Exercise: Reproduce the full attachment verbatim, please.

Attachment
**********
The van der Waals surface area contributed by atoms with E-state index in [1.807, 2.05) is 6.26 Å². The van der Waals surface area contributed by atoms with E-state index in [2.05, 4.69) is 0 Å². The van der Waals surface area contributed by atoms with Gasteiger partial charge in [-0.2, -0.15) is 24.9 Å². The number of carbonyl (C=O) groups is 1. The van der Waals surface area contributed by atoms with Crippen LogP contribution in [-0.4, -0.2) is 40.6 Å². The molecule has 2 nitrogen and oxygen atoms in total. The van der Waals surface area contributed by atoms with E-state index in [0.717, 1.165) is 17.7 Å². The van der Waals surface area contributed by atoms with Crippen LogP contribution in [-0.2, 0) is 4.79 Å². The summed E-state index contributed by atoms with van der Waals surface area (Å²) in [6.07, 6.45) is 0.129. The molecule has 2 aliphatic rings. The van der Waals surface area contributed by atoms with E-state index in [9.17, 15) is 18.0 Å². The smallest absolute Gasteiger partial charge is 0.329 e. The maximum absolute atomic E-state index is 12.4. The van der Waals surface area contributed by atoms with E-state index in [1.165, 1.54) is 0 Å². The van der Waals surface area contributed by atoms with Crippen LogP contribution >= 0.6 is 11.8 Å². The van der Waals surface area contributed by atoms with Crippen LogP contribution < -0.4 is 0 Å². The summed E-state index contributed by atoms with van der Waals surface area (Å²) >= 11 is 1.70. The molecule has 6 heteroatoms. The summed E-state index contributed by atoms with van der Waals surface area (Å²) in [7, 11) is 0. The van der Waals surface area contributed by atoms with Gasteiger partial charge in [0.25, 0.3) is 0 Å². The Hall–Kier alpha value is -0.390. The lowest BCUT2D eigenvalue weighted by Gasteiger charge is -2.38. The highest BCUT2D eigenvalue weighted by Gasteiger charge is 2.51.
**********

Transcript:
The van der Waals surface area contributed by atoms with E-state index in [1.807, 2.05) is 6.26 Å². The van der Waals surface area contributed by atoms with E-state index in [2.05, 4.69) is 0 Å². The van der Waals surface area contributed by atoms with Gasteiger partial charge in [-0.2, -0.15) is 24.9 Å². The number of carbonyl (C=O) groups is 1. The van der Waals surface area contributed by atoms with Crippen LogP contribution in [-0.4, -0.2) is 40.6 Å². The molecule has 2 nitrogen and oxygen atoms in total. The van der Waals surface area contributed by atoms with E-state index in [0.717, 1.165) is 17.7 Å². The van der Waals surface area contributed by atoms with Crippen LogP contribution in [-0.2, 0) is 4.79 Å². The summed E-state index contributed by atoms with van der Waals surface area (Å²) in [6.07, 6.45) is 0.129. The molecule has 2 aliphatic rings. The van der Waals surface area contributed by atoms with E-state index in [9.17, 15) is 18.0 Å². The smallest absolute Gasteiger partial charge is 0.329 e. The maximum absolute atomic E-state index is 12.4. The van der Waals surface area contributed by atoms with E-state index in [1.165, 1.54) is 0 Å². The van der Waals surface area contributed by atoms with Crippen LogP contribution >= 0.6 is 11.8 Å². The van der Waals surface area contributed by atoms with Crippen LogP contribution < -0.4 is 0 Å². The summed E-state index contributed by atoms with van der Waals surface area (Å²) >= 11 is 1.70. The molecule has 6 heteroatoms. The summed E-state index contributed by atoms with van der Waals surface area (Å²) in [7, 11) is 0. The van der Waals surface area contributed by atoms with Gasteiger partial charge in [0.25, 0.3) is 0 Å². The Hall–Kier alpha value is -0.390. The lowest BCUT2D eigenvalue weighted by Gasteiger charge is -2.38. The highest BCUT2D eigenvalue weighted by Gasteiger charge is 2.51.